Celestial events to watch out for in 2024

Posted at 6:06 PM, Jan 04, 2024
and last updated 2024-01-05 17:19:50-05

Last year, observers across the U.S. witnessed an array of astronomical events including a beautiful “ring of fire” eclipse, dazzling meteor showers, and a partial annular eclipse.

2024 celestial events

This year in 2024, minimal equipment is needed to enjoy and view the events. The most anticipated events will probably be the long-awaited eclipse happening in April.

A solar eclipse is when the moon passes in between the Earth and the sun, completely blocking off the face of the sun. The last eclipse occurred in 2017.

While Montana isn't under the eclipse's totality, we will still get a good 40% to 60% view.

The next total solar eclipse to occur won't be until 2044! Luckily, Montana will be completely in the path for that one.

Path of total eclipse

Happening now until Friday the 5th is the the Quadrantids meteor shower will be viewable with peak observation from 1 am to 5 am.

Around 25 shooting stars will be visible an hour, and with partly cloudy skies and 50% of the moons illumination, there are good odds to seem them.

Another meteor shower to write in your calender will be the Perseids meteor shower occuring on August 12th through the 13th.

The Perseids are caused by earth passing through debris — bits of ice and rock — left behind by comet Swift-Tuttle which last passed close to earth in 1992.” This will be the best shooting star display of the year with over 100 meteors visible an hour.

2024 will also be one of the best years for Montana residents to see the aurora borealis, often called the Northern Lights. Our current solar cycle is about to peak in 2024 to 2025 timeframe because on an increase in sun activity. This means that there will be an increase to see the northern lights in the treasure state.

To see them, drive out somewhere where there isn't a lot of light pollution, look up to the north, and you might catch a glimpse of the celestial event.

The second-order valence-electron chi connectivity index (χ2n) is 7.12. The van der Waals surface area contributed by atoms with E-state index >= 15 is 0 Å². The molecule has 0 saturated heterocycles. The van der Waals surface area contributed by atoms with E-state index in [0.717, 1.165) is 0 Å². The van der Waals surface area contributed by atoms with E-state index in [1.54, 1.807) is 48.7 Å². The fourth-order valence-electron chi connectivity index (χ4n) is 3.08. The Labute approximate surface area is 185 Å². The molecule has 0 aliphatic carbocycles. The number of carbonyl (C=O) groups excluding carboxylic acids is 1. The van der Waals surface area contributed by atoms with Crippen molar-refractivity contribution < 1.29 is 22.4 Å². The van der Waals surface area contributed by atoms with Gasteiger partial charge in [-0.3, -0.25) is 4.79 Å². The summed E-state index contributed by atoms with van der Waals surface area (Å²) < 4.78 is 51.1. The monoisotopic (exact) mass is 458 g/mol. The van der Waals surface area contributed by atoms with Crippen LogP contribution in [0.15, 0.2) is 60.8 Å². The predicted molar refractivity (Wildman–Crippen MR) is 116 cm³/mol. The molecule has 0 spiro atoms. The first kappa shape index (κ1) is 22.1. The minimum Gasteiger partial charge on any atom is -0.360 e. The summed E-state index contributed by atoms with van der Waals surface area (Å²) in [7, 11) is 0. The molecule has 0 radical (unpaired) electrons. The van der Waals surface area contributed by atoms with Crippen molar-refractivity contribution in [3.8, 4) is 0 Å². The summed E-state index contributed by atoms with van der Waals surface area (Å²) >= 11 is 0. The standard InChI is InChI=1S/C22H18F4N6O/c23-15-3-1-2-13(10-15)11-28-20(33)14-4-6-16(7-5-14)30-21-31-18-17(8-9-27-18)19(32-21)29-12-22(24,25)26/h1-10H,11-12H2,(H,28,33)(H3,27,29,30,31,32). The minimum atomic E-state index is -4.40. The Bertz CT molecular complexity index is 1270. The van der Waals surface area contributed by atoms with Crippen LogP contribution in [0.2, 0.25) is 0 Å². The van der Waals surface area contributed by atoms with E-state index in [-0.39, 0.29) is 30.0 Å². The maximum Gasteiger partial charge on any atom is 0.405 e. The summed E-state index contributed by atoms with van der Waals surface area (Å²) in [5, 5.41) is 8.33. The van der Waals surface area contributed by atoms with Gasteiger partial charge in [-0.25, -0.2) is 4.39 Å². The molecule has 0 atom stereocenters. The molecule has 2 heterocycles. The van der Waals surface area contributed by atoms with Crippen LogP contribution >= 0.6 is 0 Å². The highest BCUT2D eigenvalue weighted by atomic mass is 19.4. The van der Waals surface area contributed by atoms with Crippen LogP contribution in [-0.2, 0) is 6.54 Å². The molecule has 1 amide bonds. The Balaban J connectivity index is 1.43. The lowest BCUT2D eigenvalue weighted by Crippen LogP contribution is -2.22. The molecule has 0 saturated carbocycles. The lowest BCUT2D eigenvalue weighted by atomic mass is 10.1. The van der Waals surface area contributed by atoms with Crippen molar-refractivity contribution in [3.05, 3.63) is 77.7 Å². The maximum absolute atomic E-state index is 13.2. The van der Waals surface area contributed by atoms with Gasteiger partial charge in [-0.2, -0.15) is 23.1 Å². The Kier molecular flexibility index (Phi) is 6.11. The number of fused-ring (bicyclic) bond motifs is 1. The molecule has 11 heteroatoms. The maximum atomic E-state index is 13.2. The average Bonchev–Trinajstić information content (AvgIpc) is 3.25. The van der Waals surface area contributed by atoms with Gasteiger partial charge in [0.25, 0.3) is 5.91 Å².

Northern Lights View

In Montana, the largest observatory is located at the Montana Learning Center near Canyon Ferry Lake east of Helena. The largest visual-use telescope available to the public is a 25-inch telescope, perfect for viewing nebulae, galaxies, and large deep sky objects.

Another telescope available to the public is a 14-inch robotic telescope that is equipped with a HyperStar unit and a 12M pixel color camera more suitable for imaging.

Ryan Hannahoe, the director of the Montana Learning Center Observatory says that the center offers several different programs for school related purposes, and personal-use purposes.

“For those interested in the night sky, around the first of the month, we post the Night Sky update. It's produced by NASA and we put it out over social media. And that that, you know, gives a really good snapshot of what's in store for that month.”

New programs are in store for the Learning Center this year, including a revival of their popular speaker stargazing series. This will bring in speakers around the US to talk about various astronomy topics. This will occur once a month around New Moon in the summer months.

“We like to introduce programs to get people excited about astronomy and the night sky.” Hannahoe added.